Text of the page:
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Comfort Eagle

258 customer reviews

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Audio CD, July 24, 2001
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Comfort Eagle + Fashion Nugget + Prolonging the Magic
Price for all three: $18.97

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Editorial Reviews

Product Description

When two-fifths of Cake defected to form Deathray after the release of their sophomore album, Fashion Nugget, some wondered if Sacramento's answer to Camper Van Beethoven would disappear into the land of one-hit wonders--especially since Cake's lone hit, "The Distance," had been penned by departing guitarist Greg Brown. But true to bandleader John McCrea's deadpan cover of Gloria Gaynor's "I Will Survive," Cake turned around and repeated their success with 1998's Prolonging the Magic and its infectious hit, "Never There." Now comes Comfort Eagle, and, with it, news of drummer Todd Roper's departure (which probably explains the addition of drum programming to McCrea's ever-expanding credits). Like Beck, McCrea's self-sufficiency is only matched by an overriding ironic sensibility. It serves him well on the title track where, above mock Middle Eastern drones, he takes on all poseurs ("Now his hat is on backwards, he can show you his tattoos / He's in the music business, he is calling you 'dude'"). By comparison, "Short Skirt/Long Jacket," a song that dates back to McCrae's coffeehouse years, sounds formulaic (which probably explains its selection as the album's first single). No matter, tracks like "Long Line of Cars" and "Meanwhile, Rick James..." are sufficiently intriguing to make up for it. Factor in the distinctive trumpet embellishments of Vincent DiFiore, the band's other original member, and Comfort Eagle seems guaranteed to ensure that, no matter what happens, Cake will survive. --Bill Forman

Product Details

  • Audio CD (July 24, 2001)
  • Number of Discs: 1
  • Label: Sony
  • ASIN: B00005MCW5
  • Average Customer Review: 4.5 out of 5 stars  See all reviews (258 customer reviews)
  • Amazon Best Sellers Rank: #2,905 in Music (See Top 100 in Music)

Customer Reviews

Most Helpful Customer Reviews

43 of 45 people found the following review helpful By Amazon Customer on September 18, 2001
Format: Audio CD
I purchased this CD after both my husband and my 12-year-old daughter agreed that "Short Skirt, Long Jacket" was a pretty jammin' tune. Trust me, they never agree on anything--which makes listening to music in the car an adventure in family trauma.
Imagine my surprise when we found that "SS, LJ" was merely the tip of the iceberg: probably the most mainstream (dare I say, "derivative"?) track in the package. Cake is a clever, hip, musically-friendly group with a style that's indefinable. Mix elements of country, jazz, disco, funk, salsa . . . hey, that's a TRUMPET in the background!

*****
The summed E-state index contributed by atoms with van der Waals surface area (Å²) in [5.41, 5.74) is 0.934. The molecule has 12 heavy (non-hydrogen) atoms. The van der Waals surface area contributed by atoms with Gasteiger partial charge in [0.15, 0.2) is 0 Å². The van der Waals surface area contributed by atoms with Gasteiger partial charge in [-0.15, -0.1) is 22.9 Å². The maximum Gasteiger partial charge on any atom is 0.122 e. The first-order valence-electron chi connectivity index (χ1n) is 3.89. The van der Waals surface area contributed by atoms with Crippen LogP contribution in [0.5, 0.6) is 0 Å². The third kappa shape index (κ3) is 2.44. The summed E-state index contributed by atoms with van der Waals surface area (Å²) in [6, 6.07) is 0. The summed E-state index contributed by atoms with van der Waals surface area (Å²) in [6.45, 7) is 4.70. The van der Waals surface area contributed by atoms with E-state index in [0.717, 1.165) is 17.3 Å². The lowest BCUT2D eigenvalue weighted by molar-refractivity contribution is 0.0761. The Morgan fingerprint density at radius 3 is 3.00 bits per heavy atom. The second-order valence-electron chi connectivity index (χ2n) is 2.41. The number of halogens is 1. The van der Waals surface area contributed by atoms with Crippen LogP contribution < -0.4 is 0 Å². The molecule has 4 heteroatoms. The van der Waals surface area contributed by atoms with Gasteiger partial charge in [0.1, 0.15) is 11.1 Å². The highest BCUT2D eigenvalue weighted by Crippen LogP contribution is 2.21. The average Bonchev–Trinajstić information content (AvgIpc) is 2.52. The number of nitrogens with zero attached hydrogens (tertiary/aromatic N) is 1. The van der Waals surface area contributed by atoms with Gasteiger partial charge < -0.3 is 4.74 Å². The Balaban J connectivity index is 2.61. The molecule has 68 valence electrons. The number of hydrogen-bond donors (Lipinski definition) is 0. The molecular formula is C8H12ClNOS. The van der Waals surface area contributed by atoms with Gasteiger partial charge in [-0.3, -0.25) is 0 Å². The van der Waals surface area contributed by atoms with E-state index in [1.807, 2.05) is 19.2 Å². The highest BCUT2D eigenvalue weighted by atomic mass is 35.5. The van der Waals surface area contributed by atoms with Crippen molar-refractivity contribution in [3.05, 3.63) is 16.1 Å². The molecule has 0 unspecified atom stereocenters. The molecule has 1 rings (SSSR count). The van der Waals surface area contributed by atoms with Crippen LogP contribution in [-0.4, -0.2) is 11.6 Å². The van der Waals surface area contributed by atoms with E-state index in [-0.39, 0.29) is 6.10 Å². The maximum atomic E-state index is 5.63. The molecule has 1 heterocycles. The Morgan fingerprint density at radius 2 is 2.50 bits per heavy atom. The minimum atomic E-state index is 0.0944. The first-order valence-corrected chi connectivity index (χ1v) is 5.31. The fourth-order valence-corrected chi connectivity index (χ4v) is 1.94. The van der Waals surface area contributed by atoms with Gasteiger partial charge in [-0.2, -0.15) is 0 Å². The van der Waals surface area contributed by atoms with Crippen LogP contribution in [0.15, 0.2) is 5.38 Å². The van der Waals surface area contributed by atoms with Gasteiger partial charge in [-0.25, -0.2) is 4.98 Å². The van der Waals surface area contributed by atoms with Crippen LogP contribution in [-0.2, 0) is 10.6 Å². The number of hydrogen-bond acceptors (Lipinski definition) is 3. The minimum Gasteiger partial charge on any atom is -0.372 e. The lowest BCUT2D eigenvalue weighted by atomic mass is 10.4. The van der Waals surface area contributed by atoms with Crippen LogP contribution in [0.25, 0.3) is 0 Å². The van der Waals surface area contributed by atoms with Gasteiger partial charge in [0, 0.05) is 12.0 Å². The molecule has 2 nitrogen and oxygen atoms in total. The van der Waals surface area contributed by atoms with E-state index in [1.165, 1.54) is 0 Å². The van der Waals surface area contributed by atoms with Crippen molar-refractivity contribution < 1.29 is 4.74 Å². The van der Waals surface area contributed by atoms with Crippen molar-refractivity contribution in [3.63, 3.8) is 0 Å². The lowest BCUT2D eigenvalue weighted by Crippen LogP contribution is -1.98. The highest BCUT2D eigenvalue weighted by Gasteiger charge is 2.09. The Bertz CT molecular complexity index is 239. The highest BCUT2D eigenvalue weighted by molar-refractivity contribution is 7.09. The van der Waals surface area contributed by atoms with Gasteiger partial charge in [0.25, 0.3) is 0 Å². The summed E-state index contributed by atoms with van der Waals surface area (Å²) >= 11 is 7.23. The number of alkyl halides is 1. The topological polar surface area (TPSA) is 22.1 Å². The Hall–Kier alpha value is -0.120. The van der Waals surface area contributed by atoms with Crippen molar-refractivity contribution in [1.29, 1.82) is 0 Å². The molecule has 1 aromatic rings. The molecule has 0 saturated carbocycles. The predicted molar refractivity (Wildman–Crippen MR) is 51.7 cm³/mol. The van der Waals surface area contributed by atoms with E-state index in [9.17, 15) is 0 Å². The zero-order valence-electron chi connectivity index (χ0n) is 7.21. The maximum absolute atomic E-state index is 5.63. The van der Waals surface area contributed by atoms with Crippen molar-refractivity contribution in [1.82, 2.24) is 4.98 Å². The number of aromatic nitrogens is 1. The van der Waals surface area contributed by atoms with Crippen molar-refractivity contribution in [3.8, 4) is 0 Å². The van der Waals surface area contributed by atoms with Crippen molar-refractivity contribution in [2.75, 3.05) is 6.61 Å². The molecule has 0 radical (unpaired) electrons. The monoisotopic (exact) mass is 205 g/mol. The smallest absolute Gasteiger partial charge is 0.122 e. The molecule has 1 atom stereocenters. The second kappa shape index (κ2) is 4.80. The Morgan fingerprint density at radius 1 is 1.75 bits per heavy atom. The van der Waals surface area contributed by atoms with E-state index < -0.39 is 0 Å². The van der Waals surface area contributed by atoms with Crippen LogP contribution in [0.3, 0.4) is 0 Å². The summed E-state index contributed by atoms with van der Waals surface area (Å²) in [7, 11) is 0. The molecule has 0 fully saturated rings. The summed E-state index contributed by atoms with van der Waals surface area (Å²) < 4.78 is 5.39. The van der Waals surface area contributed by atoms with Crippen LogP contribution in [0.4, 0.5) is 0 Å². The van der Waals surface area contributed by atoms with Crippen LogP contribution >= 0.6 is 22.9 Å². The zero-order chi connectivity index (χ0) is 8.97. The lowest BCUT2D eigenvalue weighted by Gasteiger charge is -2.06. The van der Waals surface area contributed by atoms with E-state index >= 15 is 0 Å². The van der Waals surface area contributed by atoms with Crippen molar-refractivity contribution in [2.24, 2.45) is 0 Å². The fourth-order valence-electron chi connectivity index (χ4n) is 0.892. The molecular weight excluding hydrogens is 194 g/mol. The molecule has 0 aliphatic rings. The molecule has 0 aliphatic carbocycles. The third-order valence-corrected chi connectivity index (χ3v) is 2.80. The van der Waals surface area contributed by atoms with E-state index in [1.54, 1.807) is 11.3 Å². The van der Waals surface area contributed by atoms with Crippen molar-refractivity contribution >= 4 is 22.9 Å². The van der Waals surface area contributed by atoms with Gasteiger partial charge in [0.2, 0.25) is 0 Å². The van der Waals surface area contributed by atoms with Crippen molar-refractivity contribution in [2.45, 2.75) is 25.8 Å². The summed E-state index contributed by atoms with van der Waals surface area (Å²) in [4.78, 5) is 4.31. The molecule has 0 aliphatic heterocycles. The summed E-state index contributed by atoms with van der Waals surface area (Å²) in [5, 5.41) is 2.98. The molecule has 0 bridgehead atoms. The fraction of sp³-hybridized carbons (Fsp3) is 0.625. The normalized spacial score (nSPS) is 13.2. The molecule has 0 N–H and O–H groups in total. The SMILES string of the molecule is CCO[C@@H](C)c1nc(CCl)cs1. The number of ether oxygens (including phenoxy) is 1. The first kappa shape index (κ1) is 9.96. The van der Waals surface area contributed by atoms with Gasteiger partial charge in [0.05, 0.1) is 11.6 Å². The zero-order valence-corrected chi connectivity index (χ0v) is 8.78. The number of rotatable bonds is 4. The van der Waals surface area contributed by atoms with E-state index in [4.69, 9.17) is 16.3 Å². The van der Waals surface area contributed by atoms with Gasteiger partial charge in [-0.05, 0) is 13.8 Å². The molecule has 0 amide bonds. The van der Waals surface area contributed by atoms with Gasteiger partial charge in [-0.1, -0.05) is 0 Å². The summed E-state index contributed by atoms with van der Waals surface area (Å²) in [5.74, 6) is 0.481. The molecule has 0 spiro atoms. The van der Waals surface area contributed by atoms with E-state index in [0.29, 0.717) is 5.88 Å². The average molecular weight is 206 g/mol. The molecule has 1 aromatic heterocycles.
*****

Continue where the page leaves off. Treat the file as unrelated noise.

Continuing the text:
"Opera Singer" was hilarious in its self-deprecating, deadpan delivery. If you haven't heard Cake, you can't understand why McCrea intoning "I am an opera singer" is so funny. Just trust me. I laughed. "Shadow Stabbing" has a lovely melodic line, striking lyrics, and a bouncy rhythm that has me pushing that back button on the CD player. "Symphony in C" and "Long Line of Cars" have a melancholy feel, some great guitar, and again . . . love the lyrics.
Special mention must be made of "Comfort Eagle." Wry, rhythmic, off-beat, and . . . yes, everybody in the car was screaming out "Dude!" right along with McCrea. That's everybody--from my 50ish husband, to my 9-year-old daughter who usually listens to nothing but bubblegum pop. "Do you believe in the one big song?" This just may be it.
I didn't know much about Cake when I bought this CD, but I'm going out to buy the whole catalog.
Cake rocks.
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56 of 61 people found the following review helpful By wellwellwell on May 14, 2003
Format: Audio CD
Although on the surface these songs might appear to possess that classically funny Cake allure, with their seemingly crazy titles, this just might be their most accomplished release yet. And smartest. Earlier smashes like "The Distance" and "Never There" seemed to carry the weight of their respective CDs, but on Comfort Eagle that doesn't quite hold true. "Short Skirt/Long Jacket" was greatly received by almost everyone who heard it; and the `Orange County' soundtrack song "Shadow Stabbing" also seemed to help boost this album's sales. But unlike their previous albums, Comfort Eagle does not have a song that can be considered bad. It's very solid all the way through. And to be perfectly honest, some of the lesser-known tracks here are actually better than the singles. Here's an overview of the 11 songs: